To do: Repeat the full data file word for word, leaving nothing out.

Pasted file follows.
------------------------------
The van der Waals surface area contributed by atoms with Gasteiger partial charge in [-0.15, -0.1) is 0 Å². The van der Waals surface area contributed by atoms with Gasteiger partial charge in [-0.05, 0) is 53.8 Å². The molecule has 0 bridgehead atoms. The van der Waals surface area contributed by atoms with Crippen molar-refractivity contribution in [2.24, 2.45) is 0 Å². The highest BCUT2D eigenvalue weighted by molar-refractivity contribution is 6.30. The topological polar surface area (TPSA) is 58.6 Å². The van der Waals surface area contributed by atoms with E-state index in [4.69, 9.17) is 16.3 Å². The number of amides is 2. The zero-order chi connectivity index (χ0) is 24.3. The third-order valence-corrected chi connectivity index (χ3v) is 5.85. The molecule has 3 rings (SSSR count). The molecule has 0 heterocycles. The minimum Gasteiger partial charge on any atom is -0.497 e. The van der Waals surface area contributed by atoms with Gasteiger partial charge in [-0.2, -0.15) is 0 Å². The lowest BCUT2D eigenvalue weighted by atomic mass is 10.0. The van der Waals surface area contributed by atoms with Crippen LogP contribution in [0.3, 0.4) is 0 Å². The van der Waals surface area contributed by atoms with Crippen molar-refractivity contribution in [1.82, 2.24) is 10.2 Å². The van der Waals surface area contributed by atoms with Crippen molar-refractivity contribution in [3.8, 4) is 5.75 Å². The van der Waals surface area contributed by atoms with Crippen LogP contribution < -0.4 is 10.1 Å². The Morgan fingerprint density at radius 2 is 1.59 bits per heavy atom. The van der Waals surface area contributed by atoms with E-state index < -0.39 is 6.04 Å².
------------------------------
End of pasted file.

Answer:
The van der Waals surface area contributed by atoms with Gasteiger partial charge in [-0.15, -0.1) is 0 Å². The van der Waals surface area contributed by atoms with Gasteiger partial charge in [-0.05, 0) is 53.8 Å². The molecule has 0 bridgehead atoms. The van der Waals surface area contributed by atoms with Crippen molar-refractivity contribution in [2.24, 2.45) is 0 Å². The highest BCUT2D eigenvalue weighted by molar-refractivity contribution is 6.30. The topological polar surface area (TPSA) is 58.6 Å². The van der Waals surface area contributed by atoms with E-state index in [4.69, 9.17) is 16.3 Å². The number of amides is 2. The zero-order chi connectivity index (χ0) is 24.3. The third-order valence-corrected chi connectivity index (χ3v) is 5.85. The molecule has 3 rings (SSSR count). The molecule has 0 heterocycles. The minimum Gasteiger partial charge on any atom is -0.497 e. The van der Waals surface area contributed by atoms with Gasteiger partial charge in [-0.2, -0.15) is 0 Å². The lowest BCUT2D eigenvalue weighted by atomic mass is 10.0. The van der Waals surface area contributed by atoms with Crippen LogP contribution in [0.3, 0.4) is 0 Å². The van der Waals surface area contributed by atoms with Crippen molar-refractivity contribution in [1.82, 2.24) is 10.2 Å². The van der Waals surface area contributed by atoms with Crippen molar-refractivity contribution in [3.8, 4) is 5.75 Å². The van der Waals surface area contributed by atoms with Crippen LogP contribution < -0.4 is 10.1 Å². The Morgan fingerprint density at radius 2 is 1.59 bits per heavy atom. The van der Waals surface area contributed by atoms with E-state index < -0.39 is 6.04 Å².